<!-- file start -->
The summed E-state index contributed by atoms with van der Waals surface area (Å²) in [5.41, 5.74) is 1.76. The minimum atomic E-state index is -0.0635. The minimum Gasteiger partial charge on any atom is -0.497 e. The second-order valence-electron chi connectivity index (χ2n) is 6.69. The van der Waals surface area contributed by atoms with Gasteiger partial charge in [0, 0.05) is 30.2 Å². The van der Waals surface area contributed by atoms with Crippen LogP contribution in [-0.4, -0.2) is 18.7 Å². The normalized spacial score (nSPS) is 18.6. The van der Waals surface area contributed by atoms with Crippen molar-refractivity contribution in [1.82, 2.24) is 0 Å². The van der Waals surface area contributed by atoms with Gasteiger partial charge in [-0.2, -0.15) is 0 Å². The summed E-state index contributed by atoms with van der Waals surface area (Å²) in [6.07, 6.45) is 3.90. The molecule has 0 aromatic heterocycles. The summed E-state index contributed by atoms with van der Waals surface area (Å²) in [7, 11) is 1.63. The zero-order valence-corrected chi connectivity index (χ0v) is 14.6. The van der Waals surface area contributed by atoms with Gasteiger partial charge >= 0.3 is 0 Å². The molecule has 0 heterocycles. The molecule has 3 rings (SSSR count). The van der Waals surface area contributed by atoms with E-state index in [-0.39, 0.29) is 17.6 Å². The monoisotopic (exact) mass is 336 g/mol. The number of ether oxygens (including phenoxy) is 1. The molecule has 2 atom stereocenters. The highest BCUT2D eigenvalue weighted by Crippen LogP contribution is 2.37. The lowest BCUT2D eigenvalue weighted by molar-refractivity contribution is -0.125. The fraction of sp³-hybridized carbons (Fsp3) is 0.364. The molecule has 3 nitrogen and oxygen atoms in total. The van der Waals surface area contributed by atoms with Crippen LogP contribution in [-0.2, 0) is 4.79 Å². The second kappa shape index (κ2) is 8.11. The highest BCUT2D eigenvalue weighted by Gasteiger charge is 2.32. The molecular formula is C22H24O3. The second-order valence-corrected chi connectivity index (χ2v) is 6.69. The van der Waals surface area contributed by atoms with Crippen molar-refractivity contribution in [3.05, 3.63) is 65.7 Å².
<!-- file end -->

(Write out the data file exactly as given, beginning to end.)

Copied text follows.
The summed E-state index contributed by atoms with van der Waals surface area (Å²) in [5.41, 5.74) is 1.76. The minimum atomic E-state index is -0.0635. The minimum Gasteiger partial charge on any atom is -0.497 e. The second-order valence-electron chi connectivity index (χ2n) is 6.69. The van der Waals surface area contributed by atoms with Gasteiger partial charge in [0, 0.05) is 30.2 Å². The van der Waals surface area contributed by atoms with Crippen LogP contribution in [-0.4, -0.2) is 18.7 Å². The normalized spacial score (nSPS) is 18.6. The van der Waals surface area contributed by atoms with Crippen molar-refractivity contribution in [1.82, 2.24) is 0 Å². The van der Waals surface area contributed by atoms with Gasteiger partial charge in [-0.2, -0.15) is 0 Å². The summed E-state index contributed by atoms with van der Waals surface area (Å²) in [6.07, 6.45) is 3.90. The molecule has 0 aromatic heterocycles. The summed E-state index contributed by atoms with van der Waals surface area (Å²) in [7, 11) is 1.63. The zero-order valence-corrected chi connectivity index (χ0v) is 14.6. The van der Waals surface area contributed by atoms with Gasteiger partial charge >= 0.3 is 0 Å². The molecule has 0 heterocycles. The molecule has 3 rings (SSSR count). The van der Waals surface area contributed by atoms with E-state index in [-0.39, 0.29) is 17.6 Å². The monoisotopic (exact) mass is 336 g/mol. The number of ether oxygens (including phenoxy) is 1. The molecule has 2 atom stereocenters. The highest BCUT2D eigenvalue weighted by Crippen LogP contribution is 2.37. The lowest BCUT2D eigenvalue weighted by molar-refractivity contribution is -0.125. The fraction of sp³-hybridized carbons (Fsp3) is 0.364. The molecule has 3 nitrogen and oxygen atoms in total. The van der Waals surface area contributed by atoms with Crippen LogP contribution in [-0.2, 0) is 4.79 Å². The second kappa shape index (κ2) is 8.11. The highest BCUT2D eigenvalue weighted by Gasteiger charge is 2.32. The molecular formula is C22H24O3. The second-order valence-corrected chi connectivity index (χ2v) is 6.69. The van der Waals surface area contributed by atoms with Crippen molar-refractivity contribution in [3.05, 3.63) is 65.7 Å².